Marymount Japan School Trip, February 2014
The following is an account of a blog from Jolyon of Marymount School, detailing an account of their amazing Japan school trip organised by Adaptable Travel, in February 2014.
The twelve-hour flight took us over the arctic circle and the deserted wastes of eastern Russia before landing through snow flurries into Tokyo. As we made our way to the hotel in Ikebukuro the snow intensified and soon the streets of the city were white, covered by the worst snow Tokyo had seen for 45 years! The next morning we waited for transport to come back to life and then made our way to the excellent Ghibli Museum and its beautiful displays on animated film making. From there we crossed the city to the Meiji Shrine, where we sloshed through the snow between woods devastated by the heavy snowfall. Shopping therapy was needed badly at this point and we headed down Takeshita Dori, a focus for teenage culture in Tokyo.
The following day we caught the bullettrain to Kyoto from Tokyo Station, while our bags had to be flown down, as the highway was still completely blocked by snow. We zipped passed Mt Fuji and in a couple of hours reached the amazing city of Kyoto, where we immediately made our way to the enormous Kiyomizu-dera shrine and to the fascinating old streets of Kyoto, where we encountered Maiko (junior Geishas) walking through the streets. By the time we reached Gion corner and the performance of Japanese art, we were pretty tired!
The next day we visited the famous Kinkaku-ji, the Temple of the Golden Pavillion, the burning down of which was made known world-wide through Yukio Mishima’s novel. From there we went into the wonderful Ryoan-ji with its evocative dry garden made from gravel and 15 strategically placed stones. After lunch we toured Kyoto Palace before heading to the city centre to wander through the street markets and nearby shopping streets.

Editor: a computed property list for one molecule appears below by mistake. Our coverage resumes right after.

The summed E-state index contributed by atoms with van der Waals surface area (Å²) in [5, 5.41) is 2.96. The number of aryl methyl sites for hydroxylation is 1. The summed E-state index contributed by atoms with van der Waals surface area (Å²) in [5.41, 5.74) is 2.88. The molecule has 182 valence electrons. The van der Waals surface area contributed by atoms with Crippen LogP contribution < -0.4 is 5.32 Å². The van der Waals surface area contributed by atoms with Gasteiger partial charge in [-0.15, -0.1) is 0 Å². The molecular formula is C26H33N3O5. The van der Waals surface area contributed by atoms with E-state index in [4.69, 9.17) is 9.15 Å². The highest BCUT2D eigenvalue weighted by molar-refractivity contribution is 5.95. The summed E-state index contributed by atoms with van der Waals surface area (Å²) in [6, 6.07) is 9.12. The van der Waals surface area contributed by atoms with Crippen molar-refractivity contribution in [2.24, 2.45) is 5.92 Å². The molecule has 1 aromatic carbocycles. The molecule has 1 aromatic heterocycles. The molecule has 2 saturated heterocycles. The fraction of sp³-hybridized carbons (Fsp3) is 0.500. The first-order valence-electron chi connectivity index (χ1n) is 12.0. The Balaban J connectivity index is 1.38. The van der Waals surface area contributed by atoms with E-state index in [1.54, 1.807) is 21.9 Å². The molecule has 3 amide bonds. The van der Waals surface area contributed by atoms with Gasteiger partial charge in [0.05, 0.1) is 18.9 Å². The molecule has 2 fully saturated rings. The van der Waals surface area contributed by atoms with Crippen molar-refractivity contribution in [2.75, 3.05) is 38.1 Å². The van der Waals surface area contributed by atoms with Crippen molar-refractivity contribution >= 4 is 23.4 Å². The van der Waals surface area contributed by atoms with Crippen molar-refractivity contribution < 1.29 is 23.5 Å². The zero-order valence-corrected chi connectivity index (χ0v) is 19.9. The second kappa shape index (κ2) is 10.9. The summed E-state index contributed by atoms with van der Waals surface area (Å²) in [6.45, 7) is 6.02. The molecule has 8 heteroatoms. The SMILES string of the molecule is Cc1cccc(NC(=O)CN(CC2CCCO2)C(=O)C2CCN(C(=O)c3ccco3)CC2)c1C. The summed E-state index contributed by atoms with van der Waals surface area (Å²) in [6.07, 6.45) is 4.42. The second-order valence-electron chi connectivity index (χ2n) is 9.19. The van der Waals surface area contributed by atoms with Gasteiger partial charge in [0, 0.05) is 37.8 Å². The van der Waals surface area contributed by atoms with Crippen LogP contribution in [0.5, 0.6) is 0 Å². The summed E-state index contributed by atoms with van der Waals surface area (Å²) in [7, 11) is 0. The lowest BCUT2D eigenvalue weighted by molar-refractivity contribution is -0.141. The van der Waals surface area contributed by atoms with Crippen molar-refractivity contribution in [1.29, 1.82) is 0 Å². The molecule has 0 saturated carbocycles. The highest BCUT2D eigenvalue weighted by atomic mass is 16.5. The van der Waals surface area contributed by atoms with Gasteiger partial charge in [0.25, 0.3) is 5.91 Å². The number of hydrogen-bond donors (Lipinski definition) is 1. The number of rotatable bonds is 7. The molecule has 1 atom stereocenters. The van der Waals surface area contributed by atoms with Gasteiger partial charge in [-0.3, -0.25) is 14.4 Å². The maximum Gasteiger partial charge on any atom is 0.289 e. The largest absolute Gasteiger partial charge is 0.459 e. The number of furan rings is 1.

Leaving Kyoto, we headed up 1000 metres into the mountains at Koyasan, where we walked through 1000 year old cedar trees and thick snow, visiting the mausoleum of Kobo Daishi, the founder of Shingon Buddhism before settling into the Ekoin Monastery for the night. Our rooms were traditional Japanese style, and the food vegan, which created an amazing atmosphere. We woke early to sub-zero temperatures and two religious services, one based on the chanting of the sutra, the other based on the burning of worldly desires through fire ritual, before descending the mountain and heading to Osaka Castle and the bullet train back to Tokyo.
Our last full day took us north of Tokyo to the beautifully decorated Toshogu Shrine at Nikko, and then to the town of Mashiko, recently twinned with St. Ives in Cornwall, where we visited a working pottery, as well as house of the world famous potter Hamada, who with Bernard Leach did so much to revitalise pottery in the UK.
In none of the above has food been mentioned! We had a splendid variety of Japanese food, from the obvious sushi, to tempura and okonomiyaki, as well as wonderful buffets with their soups, seafood and salads. It was truly a trip of a lifetime!